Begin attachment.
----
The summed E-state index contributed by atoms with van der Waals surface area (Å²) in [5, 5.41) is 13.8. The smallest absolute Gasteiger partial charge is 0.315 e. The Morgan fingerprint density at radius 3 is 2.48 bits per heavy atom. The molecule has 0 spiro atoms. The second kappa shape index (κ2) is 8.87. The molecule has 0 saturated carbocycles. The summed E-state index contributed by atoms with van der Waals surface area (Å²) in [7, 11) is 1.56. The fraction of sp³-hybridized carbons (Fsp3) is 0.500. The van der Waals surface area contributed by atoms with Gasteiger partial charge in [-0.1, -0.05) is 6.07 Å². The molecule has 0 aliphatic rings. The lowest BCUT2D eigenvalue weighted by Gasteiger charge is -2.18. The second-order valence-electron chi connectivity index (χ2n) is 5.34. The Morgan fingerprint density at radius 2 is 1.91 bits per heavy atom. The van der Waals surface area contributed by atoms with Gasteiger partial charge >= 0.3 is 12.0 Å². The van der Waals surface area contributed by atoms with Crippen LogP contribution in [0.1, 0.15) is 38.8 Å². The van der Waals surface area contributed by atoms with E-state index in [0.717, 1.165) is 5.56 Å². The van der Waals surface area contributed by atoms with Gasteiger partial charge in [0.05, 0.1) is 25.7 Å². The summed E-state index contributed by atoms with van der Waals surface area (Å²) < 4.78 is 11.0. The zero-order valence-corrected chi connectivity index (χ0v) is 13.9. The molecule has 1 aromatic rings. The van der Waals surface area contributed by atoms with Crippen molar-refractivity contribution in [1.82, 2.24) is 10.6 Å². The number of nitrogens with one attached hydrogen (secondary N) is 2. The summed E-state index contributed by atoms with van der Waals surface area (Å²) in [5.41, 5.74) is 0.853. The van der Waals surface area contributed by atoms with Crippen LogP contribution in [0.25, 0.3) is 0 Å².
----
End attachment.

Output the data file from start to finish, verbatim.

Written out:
The summed E-state index contributed by atoms with van der Waals surface area (Å²) in [5, 5.41) is 13.8. The smallest absolute Gasteiger partial charge is 0.315 e. The Morgan fingerprint density at radius 3 is 2.48 bits per heavy atom. The molecule has 0 spiro atoms. The second kappa shape index (κ2) is 8.87. The molecule has 0 saturated carbocycles. The summed E-state index contributed by atoms with van der Waals surface area (Å²) in [7, 11) is 1.56. The fraction of sp³-hybridized carbons (Fsp3) is 0.500. The van der Waals surface area contributed by atoms with Gasteiger partial charge in [-0.1, -0.05) is 6.07 Å². The molecule has 0 aliphatic rings. The lowest BCUT2D eigenvalue weighted by Gasteiger charge is -2.18. The second-order valence-electron chi connectivity index (χ2n) is 5.34. The Morgan fingerprint density at radius 2 is 1.91 bits per heavy atom. The van der Waals surface area contributed by atoms with Gasteiger partial charge >= 0.3 is 12.0 Å². The van der Waals surface area contributed by atoms with Crippen LogP contribution in [0.1, 0.15) is 38.8 Å². The van der Waals surface area contributed by atoms with E-state index in [0.717, 1.165) is 5.56 Å². The van der Waals surface area contributed by atoms with Gasteiger partial charge in [0.05, 0.1) is 25.7 Å². The summed E-state index contributed by atoms with van der Waals surface area (Å²) < 4.78 is 11.0. The zero-order valence-corrected chi connectivity index (χ0v) is 13.9. The molecule has 1 aromatic rings. The van der Waals surface area contributed by atoms with Crippen molar-refractivity contribution in [1.82, 2.24) is 10.6 Å². The number of nitrogens with one attached hydrogen (secondary N) is 2. The summed E-state index contributed by atoms with van der Waals surface area (Å²) in [5.41, 5.74) is 0.853. The van der Waals surface area contributed by atoms with Crippen LogP contribution in [0.25, 0.3) is 0 Å².